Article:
Asthma case study

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Please provide complete, thorough, and detailed answers to all questions in the case study attached. Multiple choice answers should include the correct choice and rationale for that choice and/or rationale why other choices are incorrect.

Please see attached document.

Case Study
21 Acute Asthma Management

Difficulty: Intermediate

Setting: Outpatient clinic

Index Words: asthma, allergies, respiratory distress, patient education, assessment, aerosol treatment, inhaler

Giddens Concepts: Gas Exchange, Oxygenation, Patient Education, Safety

HESI Concepts: Assessment, Gas Exchange, Nursing Interventions, Oxygenation, Patient Education, Safety

B.T., a 31-year-old man who lives in a small mountain town in Colorado, is highly allergic to dust and pol- len and has a history of mild asthma. B.T.’s wife drove him to the emergency room when his wheezing was unresponsive to his fluticasone/salmeterol (Advair) inhaler, he was unable to lie down, and he began to use accessory muscles to breathe. B.T. is immediately started on 4 L oxygen by nasal cannula and intrave- nous (IV) D5W at 75 mL/hr. A set of arterial blood gases is sent to the laboratory. B.T. appears anxious and says that he is short of breath.


Vital Signs

Blood pressure (BP) Pulse rate Respiratory rate Temperature

152/84 mm Hg

124 beats/min

42 breaths/min

100.4 ° F (38.4 ° C)

Chart View

1. Are B.T.’s vital signs acceptable? State your rationale.

2. What is the rationale for immediately starting B.T. on O2?

3. Keeping in mind B.T.’s health history and presenting complaint, what are the most important areas you need to evaluate during your physical assessment?

2 Respiratory Disorders

Arterial Blood Gases








48 mm Hg

26 mmol/L

55 mm Hg

Chart View

4. Interpret B.T.’s arterial blood gas results.

Chart View

Medication Orders

Albuterol 2.5 mg plus ipratropium 250 mcg nebulizer treatment STAT Albuterol (Ventolin) inhaler 2 puffs q4h

Metaproterenol sulfate (Alupent) 0.4% nebulizer treatment q3h Fluticasone (Flovent HFA) MDI: 220 mcg, 1 puff twice daily

5. What is the rationale for the albuterol 2.5 mg plus ipratropium 250 mcg nebulizer treatment STAT (immediately)?

6. Indicate the drug classification and expected outcome B.T. should experience with using metaproterenol sulfate (Alupent) and Fluticasone (Flovent).

You assess B.T. and find that he has diminished lung sounds with inspiratory and expiratory wheezes in all lung fields with a nonproductive cough and accessory muscle use. His skin is pale, warm and dry. The electrocardiogram (ECG) shows sinus tachycardia without ectopy. He is alert and oriented 4 spheres. He appears anxious and is sitting upright, leaning over the bedside table, and continuing to complain of shortness of breath.

2 Respiratory Disorders

7. What is your primary nursing goal at this time?

8. Describe six actions you must implement based on this priority.

9. You will need to monitor B.T. closely for the next few hours. What is the most serious complication to anticipate?

10. Identify four signs and symptoms of this complication you will assess for in B.T.

When combination inhalation aerosols are prescribed without specific instructions for the sequence of administration, you need to be aware of the recommendations for safe drug administration. Describe the correct sequence for administering B.T.’s treatments.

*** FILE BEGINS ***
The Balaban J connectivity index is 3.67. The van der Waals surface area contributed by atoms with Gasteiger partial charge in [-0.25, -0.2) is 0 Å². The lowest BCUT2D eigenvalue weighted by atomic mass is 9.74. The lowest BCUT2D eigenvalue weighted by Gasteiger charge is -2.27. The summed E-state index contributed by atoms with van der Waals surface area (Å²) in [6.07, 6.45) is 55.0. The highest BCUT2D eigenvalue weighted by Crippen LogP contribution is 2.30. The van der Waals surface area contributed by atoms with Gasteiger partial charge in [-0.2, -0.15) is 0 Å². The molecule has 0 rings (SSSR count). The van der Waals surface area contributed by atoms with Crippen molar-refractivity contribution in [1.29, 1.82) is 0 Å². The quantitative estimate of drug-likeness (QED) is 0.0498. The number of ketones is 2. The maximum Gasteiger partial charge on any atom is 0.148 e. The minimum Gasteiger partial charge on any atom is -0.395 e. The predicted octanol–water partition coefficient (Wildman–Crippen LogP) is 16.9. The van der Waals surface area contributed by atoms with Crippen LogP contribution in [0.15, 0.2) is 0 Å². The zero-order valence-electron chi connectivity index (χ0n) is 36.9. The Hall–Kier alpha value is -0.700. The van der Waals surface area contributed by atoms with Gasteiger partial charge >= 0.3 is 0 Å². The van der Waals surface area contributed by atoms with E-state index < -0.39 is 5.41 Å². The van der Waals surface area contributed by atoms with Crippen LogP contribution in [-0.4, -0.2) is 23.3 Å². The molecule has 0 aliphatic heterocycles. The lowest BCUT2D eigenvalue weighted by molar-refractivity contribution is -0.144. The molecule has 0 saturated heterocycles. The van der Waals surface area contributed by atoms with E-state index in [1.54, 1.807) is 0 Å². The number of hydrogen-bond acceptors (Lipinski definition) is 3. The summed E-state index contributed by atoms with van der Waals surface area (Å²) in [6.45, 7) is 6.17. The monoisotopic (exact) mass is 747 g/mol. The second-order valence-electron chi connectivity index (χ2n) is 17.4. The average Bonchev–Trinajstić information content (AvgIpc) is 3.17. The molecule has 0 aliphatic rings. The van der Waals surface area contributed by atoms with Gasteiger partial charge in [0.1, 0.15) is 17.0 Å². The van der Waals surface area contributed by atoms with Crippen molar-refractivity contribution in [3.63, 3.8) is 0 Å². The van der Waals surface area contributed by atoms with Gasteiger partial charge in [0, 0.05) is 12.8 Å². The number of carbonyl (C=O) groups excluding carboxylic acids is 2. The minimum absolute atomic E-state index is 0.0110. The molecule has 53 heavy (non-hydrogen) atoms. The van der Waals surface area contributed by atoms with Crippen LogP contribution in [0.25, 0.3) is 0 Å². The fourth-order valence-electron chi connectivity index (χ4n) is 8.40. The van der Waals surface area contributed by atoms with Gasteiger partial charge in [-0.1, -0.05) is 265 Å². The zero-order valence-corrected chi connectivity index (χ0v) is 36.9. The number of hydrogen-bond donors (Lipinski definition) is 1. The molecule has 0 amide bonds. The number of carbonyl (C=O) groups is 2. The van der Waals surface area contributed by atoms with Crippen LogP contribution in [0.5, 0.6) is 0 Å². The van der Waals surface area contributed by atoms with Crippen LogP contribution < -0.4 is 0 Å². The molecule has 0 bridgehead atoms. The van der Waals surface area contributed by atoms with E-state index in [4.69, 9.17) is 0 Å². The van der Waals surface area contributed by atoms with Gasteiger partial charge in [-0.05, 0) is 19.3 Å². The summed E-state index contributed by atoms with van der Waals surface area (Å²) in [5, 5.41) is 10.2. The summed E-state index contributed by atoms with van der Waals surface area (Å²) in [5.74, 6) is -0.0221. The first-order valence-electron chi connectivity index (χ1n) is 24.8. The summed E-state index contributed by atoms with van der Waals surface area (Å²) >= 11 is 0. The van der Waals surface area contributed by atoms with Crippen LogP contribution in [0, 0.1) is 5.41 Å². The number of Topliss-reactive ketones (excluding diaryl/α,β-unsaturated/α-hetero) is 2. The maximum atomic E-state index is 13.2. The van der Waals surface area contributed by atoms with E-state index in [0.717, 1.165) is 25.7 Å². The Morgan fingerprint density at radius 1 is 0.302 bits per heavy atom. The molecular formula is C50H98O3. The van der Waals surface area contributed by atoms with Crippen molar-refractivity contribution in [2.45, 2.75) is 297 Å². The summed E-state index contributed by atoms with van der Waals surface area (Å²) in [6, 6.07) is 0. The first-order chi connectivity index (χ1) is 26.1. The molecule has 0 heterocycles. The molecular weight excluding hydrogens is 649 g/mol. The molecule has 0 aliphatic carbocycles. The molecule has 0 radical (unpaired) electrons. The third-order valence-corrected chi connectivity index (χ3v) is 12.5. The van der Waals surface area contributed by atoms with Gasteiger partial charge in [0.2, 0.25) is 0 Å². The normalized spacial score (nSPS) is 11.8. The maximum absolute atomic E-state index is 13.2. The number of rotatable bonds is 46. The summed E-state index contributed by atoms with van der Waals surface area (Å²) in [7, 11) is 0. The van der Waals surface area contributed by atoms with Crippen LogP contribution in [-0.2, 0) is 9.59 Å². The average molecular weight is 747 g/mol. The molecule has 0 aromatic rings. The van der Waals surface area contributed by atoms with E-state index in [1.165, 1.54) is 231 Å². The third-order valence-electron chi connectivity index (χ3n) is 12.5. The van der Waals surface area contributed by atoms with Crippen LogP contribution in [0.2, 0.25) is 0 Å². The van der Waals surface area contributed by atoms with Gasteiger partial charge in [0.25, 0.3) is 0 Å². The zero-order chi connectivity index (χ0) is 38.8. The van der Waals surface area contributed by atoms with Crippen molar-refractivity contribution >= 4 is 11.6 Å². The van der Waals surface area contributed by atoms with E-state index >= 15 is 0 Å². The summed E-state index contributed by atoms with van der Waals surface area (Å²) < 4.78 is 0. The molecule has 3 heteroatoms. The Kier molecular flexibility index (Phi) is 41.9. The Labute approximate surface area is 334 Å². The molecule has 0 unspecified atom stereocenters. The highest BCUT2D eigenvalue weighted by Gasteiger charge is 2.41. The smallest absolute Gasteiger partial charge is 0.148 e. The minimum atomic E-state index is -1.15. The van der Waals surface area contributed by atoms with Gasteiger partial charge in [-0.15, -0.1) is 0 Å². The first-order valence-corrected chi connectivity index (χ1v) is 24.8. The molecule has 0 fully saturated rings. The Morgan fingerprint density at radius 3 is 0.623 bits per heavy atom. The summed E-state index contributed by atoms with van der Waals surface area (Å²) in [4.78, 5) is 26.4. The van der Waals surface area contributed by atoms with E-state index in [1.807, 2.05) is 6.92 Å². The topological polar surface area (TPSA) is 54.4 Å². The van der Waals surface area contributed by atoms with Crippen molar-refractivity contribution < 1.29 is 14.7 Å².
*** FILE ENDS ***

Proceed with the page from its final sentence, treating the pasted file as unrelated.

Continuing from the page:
12. What are your responsibilities while administering aerosol therapy?


2 Respiratory Disorders


After several hours of rehydration and aerosol treatments, B.T.’s wheezing and dyspnea resolve, and he is able to expectorate his secretions. The physician discusses B.T.’s asthma management with him; B.T. says he has had several asthma attacks over the last few weeks. The physician discharges B.T. with a prescrip- tion for oral steroid “burst” (prednisone 40 mg/day 5 days), fluticasone/salmeterol (Advair HFA 230/21) two inhalations every morning and evening, albuterol (Proventil) metered-dose inhaler (MDI) two puffs q6h as needed using a spacer, and montelukast (Singulair) 10 mg daily each evening. He instructs B.T. to call the pulmonary clinic for follow-up with a pulmonary specialist.

13. What is the rationale for B.T. being on the oral steroid burst?

14. How does montelukast (Singulair) differ from other asthma medications?

15. B.T. states he had taken his Advair that morning, then again when he started to feel short of breath. He states, “It did not help,” and wants to know why he has to remain on it. Is fluticasone/salmeterol (Advair) appropriate for use during an acute asthma attack? Explain.

16. Based on this information, what specific issue do you need to address in discharge teaching with B.T.?

You ask B.T. to demonstrate the use of his MDI. He vigorously shakes the canister, holds the aerosolizer at an angle (pointing toward his cheek) in front of his mouth, and squeezes the canister as he takes a quick, deep breath.

2 Respiratory Disorders

17. What common mistakes has B.T. made when using the inhaler?

18. You review the proper use of an MDI with B.T and possible side effects he may experience, including hoarseness, dry mouth, white spots in the oral cavity, coughing, and headaches. What actions can you teach him to prevent or diminish the incidence of these effects? Select all that apply.

a. Decrease his fluid intake.

b. Use a spacer on the inhaler.

c. Use the inhaler only as prescribed.

d. Rinse out his mouth immediately after using the inhaler

e. Clean the spacer in the dishwasher on “hot cycle with heated dry” daily.

19. B.T.’s wife asks about the possibility of B.T. having another attack. How would you respond?

20. B.T. states that he would like to read more about asthma on the Internet. List three credible websites to which you could direct him.


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